The fulfilment of Christ’s return is yet to come, but we are called to celebrate his love now, taste his joy now, seek his mercy now and offer our service now. Trust in the future, yes; anticipate it, certainly; prepare for it, without question; but let us do so by focusing on the response we make in the present – and leave the rest to him.

Upper panels of the Ghent Altarpiece, by Van Eyck showing enthroned figures, each with a halo. They are the Virgin Mary to the left, John the Baptist to the right, and Christ in the centre.

Time to Reflect

by Peggy Kabonde

Today, as we step into this second Sunday of Advent, we are invited even more to prepare our hearts and minds for yet another Christ-mas, another coming of the Christ-child. And I have rarely met anyone who does not in some way want to be in on the expectant, hopeful feeling of this season. All around us, in the coming weeks, and certainly when Christians gather to worship and pray, people will be given the opportunity to celebrate the Holy birth of “God with us.” This is the business of preparation, or as our Gospel lesson puts it, it is a time of "Making Straight the Way." A time of great preparation. With Xmas with us, decorations will be everywhere, This is all preparation.

Today's Gospel lesson reveals the work of the ultimate preparer. John the Baptist, whose ministry, some scholars tell us, lasted only about a few months. John comes to us and tells us to prepare the way. But for thirty years, John's life had been leading up to this short period of ninety days during which he would build a path for the Saviour of the world.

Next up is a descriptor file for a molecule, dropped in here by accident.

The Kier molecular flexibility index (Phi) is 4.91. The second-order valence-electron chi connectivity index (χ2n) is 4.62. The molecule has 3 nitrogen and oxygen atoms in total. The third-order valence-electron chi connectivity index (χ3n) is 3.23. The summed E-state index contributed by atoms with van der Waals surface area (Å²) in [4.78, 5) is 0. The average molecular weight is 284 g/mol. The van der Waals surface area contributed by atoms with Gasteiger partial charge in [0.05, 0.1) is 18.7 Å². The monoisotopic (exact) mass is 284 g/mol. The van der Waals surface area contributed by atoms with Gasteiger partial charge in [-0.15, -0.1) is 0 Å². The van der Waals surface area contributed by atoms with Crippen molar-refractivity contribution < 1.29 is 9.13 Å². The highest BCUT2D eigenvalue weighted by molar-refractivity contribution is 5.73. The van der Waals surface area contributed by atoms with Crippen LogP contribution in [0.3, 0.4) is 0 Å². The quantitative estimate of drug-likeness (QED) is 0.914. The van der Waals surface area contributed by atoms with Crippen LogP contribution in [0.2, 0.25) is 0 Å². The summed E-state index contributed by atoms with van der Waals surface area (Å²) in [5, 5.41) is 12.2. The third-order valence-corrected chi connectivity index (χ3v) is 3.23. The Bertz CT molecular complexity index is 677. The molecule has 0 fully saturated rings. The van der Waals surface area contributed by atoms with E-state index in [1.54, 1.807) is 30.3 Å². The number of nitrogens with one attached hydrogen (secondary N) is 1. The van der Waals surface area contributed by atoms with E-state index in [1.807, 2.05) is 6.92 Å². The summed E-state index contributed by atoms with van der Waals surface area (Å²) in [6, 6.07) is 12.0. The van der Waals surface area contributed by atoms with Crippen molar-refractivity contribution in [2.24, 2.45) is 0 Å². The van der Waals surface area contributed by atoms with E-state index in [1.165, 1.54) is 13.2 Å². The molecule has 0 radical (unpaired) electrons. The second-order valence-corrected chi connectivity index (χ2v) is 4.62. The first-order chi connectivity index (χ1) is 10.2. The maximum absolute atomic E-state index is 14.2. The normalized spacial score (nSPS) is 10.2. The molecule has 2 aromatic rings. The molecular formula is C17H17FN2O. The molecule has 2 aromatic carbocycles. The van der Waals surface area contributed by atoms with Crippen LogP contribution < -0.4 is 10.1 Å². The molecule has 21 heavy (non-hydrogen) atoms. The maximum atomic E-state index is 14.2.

The Scripture tells us that the forerunner John the Baptist did this to call on his hearers for “repentance.” He modeled that in his own life by saying he was not even worthy to carry the sandals of the One Who was to come. John knew, despite some rather incredible popularity in his own right, that for God to work in his life and to continue His work on earth, the Baptizer had to step aside and allow Christ to begin for another preparation, the preparation for His kingdom.

If we are really to be part of the Advent season, I think we have to turn to John as a model. How do we "make the path straight" for the return of our Lord and in our day to day lives? Certainly there are many things, but let me briefly point to two:

The first is that we must utterly and wholeheartedly offer our lives to God in Christ. John the Baptist said that he must decrease so that Christ might increase. We are to do the same. We are consciously to offer ourselves to a deepening commitment and have a personal relationship to Jesus if we are to truly be children of the Light named Christ.